Category Archives: Family

The Guardian/Earth Island Journal: Where have all Florida’s sea cows gone?

“Karen Hoffman’s dad, Pete Hoffman, and dog, Bubba, check out a manatee swimming past their home by the Intracoastal Waterway.” (Earth Island Journal)

The West Indian manatee is an example of evolution optimizing for one thing: taking time to slow down and munch the seagrass. They have no natural predators, just humans and their boat propellers. Individual animals can be identified by the unique pattern of scars on their backs. Their thick skin has kept them going, but maybe not for much longer.

Florida’s manatees are on the IUCN Red List of Endangered Species because “the population is estimated to decline by at least 20% over the next two generations due to anticipated future changes in warm-water habitat and threats from increasing watercraft traffic over the next several decades.”

But even slow or no-wake zones and better boater education may not be enough to save the Florida manatee. Another kind of man-made threat – runoff and pollution – is destroying their seagrass beds. More manatees died last year in Florida than ever before recorded.

I came home for the holidays to South Florida, where my parents live on the Intracoastal Waterway. Every year around this time, we see many manatees go past the house, heading south to warmer water.

But this year, I was puzzled. Where were all the manatees? Then I read about the record die-off in the state of Florida in 2013 – 829 dead manatees, out of an estimated total population of 5,000. That’s more than one in six of all the manatees in the state. And 173 of the dead were breeding-age females, according to the Florida Fish and Wildlife Institute.

Read more at The Guardian > (Sadly, they took out the picture of Dad and Bubba and replaced it with “professional” AP/Reuters photos. You can’t have everything.)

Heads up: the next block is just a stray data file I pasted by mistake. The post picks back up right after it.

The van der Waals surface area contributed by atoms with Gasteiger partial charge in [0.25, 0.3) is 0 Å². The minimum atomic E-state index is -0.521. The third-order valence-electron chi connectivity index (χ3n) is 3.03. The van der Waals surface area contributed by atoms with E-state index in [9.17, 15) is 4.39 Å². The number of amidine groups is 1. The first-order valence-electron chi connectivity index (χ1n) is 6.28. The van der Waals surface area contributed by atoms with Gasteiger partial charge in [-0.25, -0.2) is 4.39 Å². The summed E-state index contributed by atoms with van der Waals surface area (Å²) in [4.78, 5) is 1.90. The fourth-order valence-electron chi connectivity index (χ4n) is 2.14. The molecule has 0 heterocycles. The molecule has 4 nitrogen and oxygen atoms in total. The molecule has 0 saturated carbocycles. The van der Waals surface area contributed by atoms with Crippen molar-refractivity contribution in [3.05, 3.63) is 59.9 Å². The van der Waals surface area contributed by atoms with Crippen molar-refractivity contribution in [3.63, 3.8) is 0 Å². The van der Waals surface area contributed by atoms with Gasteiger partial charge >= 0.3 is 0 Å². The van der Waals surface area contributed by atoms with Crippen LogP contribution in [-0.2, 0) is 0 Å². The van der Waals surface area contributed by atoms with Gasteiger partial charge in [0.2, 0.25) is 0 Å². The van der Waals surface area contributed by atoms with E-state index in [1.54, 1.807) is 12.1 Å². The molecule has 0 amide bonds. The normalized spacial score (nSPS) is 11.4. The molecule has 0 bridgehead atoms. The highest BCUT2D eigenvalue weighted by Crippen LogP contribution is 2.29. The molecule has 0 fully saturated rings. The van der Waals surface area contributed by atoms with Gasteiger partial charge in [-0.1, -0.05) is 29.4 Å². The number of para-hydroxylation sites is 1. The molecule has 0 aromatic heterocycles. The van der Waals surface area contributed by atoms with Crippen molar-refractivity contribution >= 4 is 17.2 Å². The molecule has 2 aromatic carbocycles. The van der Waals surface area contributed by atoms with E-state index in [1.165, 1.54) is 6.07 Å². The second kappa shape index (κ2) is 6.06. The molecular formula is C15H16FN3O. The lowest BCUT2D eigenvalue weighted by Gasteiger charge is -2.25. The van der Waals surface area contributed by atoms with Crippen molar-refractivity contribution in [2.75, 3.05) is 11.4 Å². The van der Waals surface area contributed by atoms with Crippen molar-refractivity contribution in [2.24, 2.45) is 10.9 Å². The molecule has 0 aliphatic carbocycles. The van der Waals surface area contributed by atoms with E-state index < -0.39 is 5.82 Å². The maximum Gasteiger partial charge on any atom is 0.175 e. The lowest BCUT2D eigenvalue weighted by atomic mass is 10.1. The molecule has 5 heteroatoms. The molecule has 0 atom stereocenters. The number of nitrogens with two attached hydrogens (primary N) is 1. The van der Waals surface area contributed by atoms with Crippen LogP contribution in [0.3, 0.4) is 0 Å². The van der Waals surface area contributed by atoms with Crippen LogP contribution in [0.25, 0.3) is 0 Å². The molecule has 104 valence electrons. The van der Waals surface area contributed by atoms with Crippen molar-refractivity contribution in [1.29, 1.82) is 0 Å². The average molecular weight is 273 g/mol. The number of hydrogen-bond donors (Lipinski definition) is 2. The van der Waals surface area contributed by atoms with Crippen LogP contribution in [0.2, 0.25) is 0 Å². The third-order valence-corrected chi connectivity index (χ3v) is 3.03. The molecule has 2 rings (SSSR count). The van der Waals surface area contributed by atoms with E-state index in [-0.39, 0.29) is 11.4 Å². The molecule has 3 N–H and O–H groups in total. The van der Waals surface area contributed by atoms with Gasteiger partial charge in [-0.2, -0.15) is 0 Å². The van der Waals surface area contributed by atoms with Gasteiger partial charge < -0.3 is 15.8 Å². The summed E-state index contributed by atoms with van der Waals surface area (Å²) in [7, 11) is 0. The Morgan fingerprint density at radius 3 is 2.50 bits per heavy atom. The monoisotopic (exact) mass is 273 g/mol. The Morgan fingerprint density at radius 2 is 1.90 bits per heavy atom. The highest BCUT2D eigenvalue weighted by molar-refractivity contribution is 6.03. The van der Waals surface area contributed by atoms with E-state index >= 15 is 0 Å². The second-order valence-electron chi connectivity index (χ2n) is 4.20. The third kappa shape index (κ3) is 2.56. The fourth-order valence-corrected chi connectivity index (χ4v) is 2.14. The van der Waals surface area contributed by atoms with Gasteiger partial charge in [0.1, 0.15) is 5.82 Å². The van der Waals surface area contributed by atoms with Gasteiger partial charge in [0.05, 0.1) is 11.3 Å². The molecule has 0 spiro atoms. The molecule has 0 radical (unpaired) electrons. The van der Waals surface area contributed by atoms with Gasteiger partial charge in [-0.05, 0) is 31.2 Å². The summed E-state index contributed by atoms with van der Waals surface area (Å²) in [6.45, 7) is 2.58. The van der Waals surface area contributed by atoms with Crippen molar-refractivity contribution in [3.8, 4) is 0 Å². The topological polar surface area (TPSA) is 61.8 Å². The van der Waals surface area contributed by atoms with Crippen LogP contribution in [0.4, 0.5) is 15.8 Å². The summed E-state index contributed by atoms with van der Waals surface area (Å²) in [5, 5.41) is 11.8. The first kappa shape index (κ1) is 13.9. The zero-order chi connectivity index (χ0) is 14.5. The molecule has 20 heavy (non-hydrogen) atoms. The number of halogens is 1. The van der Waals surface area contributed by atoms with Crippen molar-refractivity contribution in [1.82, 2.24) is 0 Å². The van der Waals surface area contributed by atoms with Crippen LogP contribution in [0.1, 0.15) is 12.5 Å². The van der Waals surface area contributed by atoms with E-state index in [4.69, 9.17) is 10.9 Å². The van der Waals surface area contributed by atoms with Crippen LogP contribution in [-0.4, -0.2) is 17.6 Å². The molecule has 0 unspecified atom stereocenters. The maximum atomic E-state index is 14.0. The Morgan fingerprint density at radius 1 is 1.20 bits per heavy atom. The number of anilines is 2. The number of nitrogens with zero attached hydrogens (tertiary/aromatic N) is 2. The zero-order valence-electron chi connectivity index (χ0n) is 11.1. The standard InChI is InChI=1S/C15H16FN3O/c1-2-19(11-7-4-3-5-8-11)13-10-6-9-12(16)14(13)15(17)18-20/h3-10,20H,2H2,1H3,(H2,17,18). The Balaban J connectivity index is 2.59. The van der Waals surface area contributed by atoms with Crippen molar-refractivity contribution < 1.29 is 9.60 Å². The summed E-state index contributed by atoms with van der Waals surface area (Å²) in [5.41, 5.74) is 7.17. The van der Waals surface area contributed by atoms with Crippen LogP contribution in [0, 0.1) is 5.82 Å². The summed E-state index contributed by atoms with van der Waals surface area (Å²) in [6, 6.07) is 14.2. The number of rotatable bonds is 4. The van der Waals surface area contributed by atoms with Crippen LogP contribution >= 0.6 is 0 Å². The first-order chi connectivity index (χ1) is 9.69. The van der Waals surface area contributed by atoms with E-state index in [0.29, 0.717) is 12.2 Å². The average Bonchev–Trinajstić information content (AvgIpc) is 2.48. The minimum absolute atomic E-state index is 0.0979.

Original story in the Earth Island Journal >


“I was thinking today, ‘I should probably get some new shoes.'”


-My dad, who stepped in some solvent a few months ago at the warehouse but has been doggedly wearing these ever since.

So you see, I come by this bedraggled state honestly.

Really, the only way I can even appear in public is thanks to my sister, who fortunately takes after my mom in having excellent fashion sense and the additional valuable-to-me habit of jetting off to some distant locale to work in the mud with horses, leaving a closet full of threads at home for me to raid.

Thanks sis.


Sweetpea (1916-2011)

A very young Toots

The one and only Sweetpea, aka Mrs. Louise Marie (Katterfeld Hoffmann) Alexander, my grandmother, passed away yesterday at the age of 95. She would have been 96 in January.

Here’s the official obituary, written in a hurry to get it into the next day’s paper.

But a much better description was written by the woman herself in 1999 for a family directory. Typewritten — she worked the hell out of that typewriter.


Louise Marie Alexander (Also known as Toots, Tootsie, Tootie, Sweetpea /Katterfeld, Hoffmann, Alexander)

Chicago, Kansas, Long Island, New York City

Present Job

Chief Cook & Bottle Washer for husband, Frank Alexander & my wonderful Daughter, Harriet Hoffmann Morgan, & assorted friends & strays.


I’m a people person & like reading, birding, gardening, cooking, sports. Also keeping up with Margie, Freda, Tom & Bill – their wives, Evie and Anna. I have daughters-in-law Nancy Little Hoffmann, wife of son Pete & Nan Hopkin Hoffmann, wife of son Roger. Also grand children, Karen & Sarah Hoffmann. And I do mean grand for all of the above.

A paragraph about yourself (and your family);

In Spring of 1915 my parents Dutch (Ludwig) & Bertie travelled across country by train to Seattle, Washington. Nine months later I was born in Everett, WA. That year Dutch ran for Governor of Washington on the Socialist ticket. He did receive quite a few votes but did not become Governor!